PW: First thing is coffee and then I put on a podcast. I go in every weekday. When I was in Cape Town, I acted like it was my job. I'd make canvases when I needed them. Painting can take as long as it takes. Like the one with the dog went quickly, the rugby players and the one with multiple-me's took longer. Sometimes it's hard to see in the studio because the studio is a mess. I always think of Bacon's studio. It was a pit. I like the pit. I can throw anything anywhere and all the things that are there are for the work - there is no space for the other kind of stuff you have to do. Cutting to the chase, you know?
NV: Can you talk a little bit about colour in this body of work? I'm interested in the relationship between the almost-neon back paintings and then the darker figures you include in paintings like Before Midnight?
PW: That's a weird thing of mine. I have the same old artists I always look at. The Old Masters for example. And then I relate those in real life and what I'm seeing. I'm also interested in how people use painting now - Adrian Ghenie and Justin Mortimer. But then also Katherine Bernhardt and Marlene Dumas are big ones for me. Katherine Bernhardt especially, those huge, spray-painted paintings of the Pink Panther, there is something about those colours underneath. I don't know if I can make work like that. It's crazy. That is a bold brave painting and I love that. And Marlene. I was obsessed with her. And I see how she uses colour. I'm erratic with my influences - even within this body of work. I focused mainly on a number of Goya references for one painting and Marlene Dumas references for another. Tal R has a good point. Painters like to talk about how they made the painting. We like to talk and think about paint. I like to think about how they did that. I want to look at a painting and think "how did they do this", "why is it so good", or "what's the method?". Then I think, "why do I like this painting so much"?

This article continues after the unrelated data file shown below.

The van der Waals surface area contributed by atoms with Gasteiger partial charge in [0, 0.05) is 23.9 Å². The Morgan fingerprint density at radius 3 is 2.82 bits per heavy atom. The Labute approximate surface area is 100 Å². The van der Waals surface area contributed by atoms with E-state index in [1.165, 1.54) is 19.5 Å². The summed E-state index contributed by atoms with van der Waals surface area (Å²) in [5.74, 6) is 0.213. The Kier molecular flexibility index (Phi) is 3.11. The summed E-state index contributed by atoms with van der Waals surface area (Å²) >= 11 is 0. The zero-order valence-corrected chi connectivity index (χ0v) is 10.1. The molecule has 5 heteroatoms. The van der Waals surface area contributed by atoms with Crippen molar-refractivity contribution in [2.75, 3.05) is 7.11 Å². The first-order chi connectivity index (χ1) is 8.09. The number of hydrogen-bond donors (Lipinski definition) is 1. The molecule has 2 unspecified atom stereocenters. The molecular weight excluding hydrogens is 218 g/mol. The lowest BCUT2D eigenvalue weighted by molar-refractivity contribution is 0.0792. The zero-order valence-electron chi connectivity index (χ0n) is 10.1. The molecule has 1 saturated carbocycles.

NV: You're now based in Hamburg, a context very different from South Africa. Does context matter to the work you want to make and what is the direction you're interested in exploring there?
PW: I'm just interested in how to make a good picture. How can I make a better picture and fulfil this desire to make a really good painting? To make a powerful work that is strong.
NV: Well, what is a very good painting then?
PW: You tell me, and I'll do it tomorrow! I'm trying to figure that out! Tal R says something like "the great misunderstanding is that artists are sitting around with lots of answers, and I have as many questions as you and all the ears out there". He also talks about how when people try hard you feel them and that's when We pull out the pocket, this word is "beautiful" because we feel it. It's a good way of understanding it - just trying sometimes is quite hard and when you see that. That's more honest. You can do something consecutively for weeks and weeks, then it doesn't feel that fun. There is a notion of responsibility. There is nothing else limiting me and I'm the only one who will see all the mistakes. Someone else will experience it but you will always have that "it could be better". But I've learnt it takes time. You forget all the emotions you attach to that thing. That's why I also paint so much, so I'm not too attached to one thing or one possible failure. That way I can cut away at the failures. I can make more. I can do more. That's maybe something I connect with moving. I don't know. Sometimes I just like to paint a painting without an answer.